Remember it was my generation that grew up hooked on radio & TV that were credited with eroding newspaper readership. (Full disclosure: I read all my news online using my computer, iPad or iPhone.)

It’s not all bad news for AM/FM radio. It is still popular Edison tells us “by a significant margin among all other age groups.” So where did the teens go? Pureplay Internet streamers. What do they love most? The ability to skip a song they don’t like.

That’s really not hard to understand. I love my DVR for a similar reason. Especially when it comes to award shows. I never watch them live anymore. I record them for later viewing and I can watch a 3+ hour awards show in about 20 minutes time. I skip all the bad parts.

In fact, I rarely watch anything on TV live anymore. Everything is recorded so I can control it. So is it any surprise that teenagers once they are given this kind of control will ever want to give it up. A new habit is being formed.

The other aspect about pureplays that AM/FM radio could be addressing is their complete focus on the quality of their streaming product. What I’m hearing is a clean commercial insertion. Nothing gets cut off in the middle or repeated multiple times in the same long break. Pureplays deliver their commercial messages in a style that compliments the music programming; in a way that actually has you enjoying listening to the commercial message.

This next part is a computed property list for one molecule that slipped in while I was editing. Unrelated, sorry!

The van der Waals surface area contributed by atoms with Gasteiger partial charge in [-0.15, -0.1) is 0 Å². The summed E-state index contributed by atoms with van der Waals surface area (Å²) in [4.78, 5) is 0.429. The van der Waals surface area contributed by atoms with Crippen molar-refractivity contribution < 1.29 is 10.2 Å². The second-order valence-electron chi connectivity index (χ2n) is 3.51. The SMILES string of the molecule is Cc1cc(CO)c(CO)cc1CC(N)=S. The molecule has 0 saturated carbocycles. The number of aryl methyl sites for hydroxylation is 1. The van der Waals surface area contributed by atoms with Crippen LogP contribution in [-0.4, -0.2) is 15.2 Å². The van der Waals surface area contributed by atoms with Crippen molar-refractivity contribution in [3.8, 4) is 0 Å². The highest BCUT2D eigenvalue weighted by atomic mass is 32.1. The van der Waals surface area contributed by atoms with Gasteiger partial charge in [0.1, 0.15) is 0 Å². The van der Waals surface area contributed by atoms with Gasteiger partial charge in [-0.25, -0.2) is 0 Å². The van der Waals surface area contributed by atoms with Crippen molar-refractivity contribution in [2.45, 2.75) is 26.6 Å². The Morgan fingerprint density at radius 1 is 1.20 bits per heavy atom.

The teenagers have moved their listening to streaming and podcasts. The spectrum auction being held by the Federal Communications Commission is all about creating more wireless connections for all kinds of mobile devices.

I live in South Central Kentucky. I can stream my iPhone into my car’s seven speaker sound system through Bluetooth and everywhere I drive it’s clean and clear with no dropout or buffering. It’s scary good. It’s as easy to do as turning on my car’s audio system. Nothing to plug in or connect. It happens automatically.

South Central Kentucky is also blessed with some excellent over-the-air radio stations. So they very effectively compete, in my opinion, with streaming. But I wasn’t raised on streaming. I also like a good air personality.

The next generation is being raised on streaming that they have some power over to skip things they don’t wish to hear. Reminds me of the old saying “How are you going to get the kids back on the farm, after they’ve seen New York?”

baby listening to ear buds


Filed under Education, Mentor, Radio